Similar conditions which precipitated continuous challenges and upheavals throughout the two-and-a-half decades of General Ne Win’s rule account for the current revolt on the streets of Burma against the equally incompetent, brutish and pauperizing military regime: poverty, downright oppression, institutionalized abuse of power, endemic corruption and related moral decay, loss of regional standing as a country, malnutrition, degradation of health and education, and last but not least rapid loss of natural resources such as teak, timber, oil and natural gas.

Similarly, the power dynamics amongst this elite trio remains more or less the same over the past 45 years – monks and students serving as the conscience of the predominantly Buddhist society against the increasingly corrupt, incompetent and abusive men on horseback. What has changed is the external geopolitical and economic equations that affect Burma’s domestic developments.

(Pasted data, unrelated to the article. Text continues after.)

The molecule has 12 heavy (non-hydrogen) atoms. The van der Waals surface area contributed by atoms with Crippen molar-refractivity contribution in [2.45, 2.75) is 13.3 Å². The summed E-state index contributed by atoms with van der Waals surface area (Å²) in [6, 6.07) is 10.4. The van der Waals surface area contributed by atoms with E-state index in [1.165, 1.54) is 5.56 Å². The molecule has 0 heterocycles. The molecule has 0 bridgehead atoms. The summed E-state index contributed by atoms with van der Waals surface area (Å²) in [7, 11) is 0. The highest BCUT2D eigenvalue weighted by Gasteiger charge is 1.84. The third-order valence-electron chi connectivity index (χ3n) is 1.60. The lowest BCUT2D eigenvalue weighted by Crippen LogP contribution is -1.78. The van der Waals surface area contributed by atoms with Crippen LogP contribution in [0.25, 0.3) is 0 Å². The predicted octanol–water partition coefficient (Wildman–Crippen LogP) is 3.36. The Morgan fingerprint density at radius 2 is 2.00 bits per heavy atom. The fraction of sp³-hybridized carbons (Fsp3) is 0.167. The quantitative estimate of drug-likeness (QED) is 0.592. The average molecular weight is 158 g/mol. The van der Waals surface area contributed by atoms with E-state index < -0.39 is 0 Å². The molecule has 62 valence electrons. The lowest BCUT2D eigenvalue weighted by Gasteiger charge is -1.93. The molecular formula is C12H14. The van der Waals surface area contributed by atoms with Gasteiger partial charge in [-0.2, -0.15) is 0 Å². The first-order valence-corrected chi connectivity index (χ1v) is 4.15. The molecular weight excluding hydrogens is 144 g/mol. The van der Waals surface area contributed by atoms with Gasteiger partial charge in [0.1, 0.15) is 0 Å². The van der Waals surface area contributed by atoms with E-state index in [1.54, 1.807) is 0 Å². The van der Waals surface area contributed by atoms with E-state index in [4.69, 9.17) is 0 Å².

The previous military regime headed by General Ne Win enjoyed support from and legitimacy in the eyes of the West which, out of its Containment policies, befriended or neutralized any anti-Communist authoritarian regime. Because Ne Win was fighting the Beijing-backed, armed Burmese communist movement, he may have been a despot having crushed people’s rebellions led by monks and students, but he was a despot friendly to the West and welcome in both London and Washington.

How times have changed.

Post-Cold War, the West and China (and to a lesser extent, India) have switched sides or so it feels – if you are a Burmese. The once celebrated vanguards of ‘people’s power’ opposition to the military rule in Burma no longer enjoyed the “solidarity” of the People’s Republic of China. For Beijing’s nominal Communists deem natural gas, oil and strategic influence over the Burmese military worthier than the bogus ideals of Maoism. And the once cold-blooded West has suddenly discovered the virtuous ideals of Enlightenment – human rights, freedom, democracy, rule of law and reason.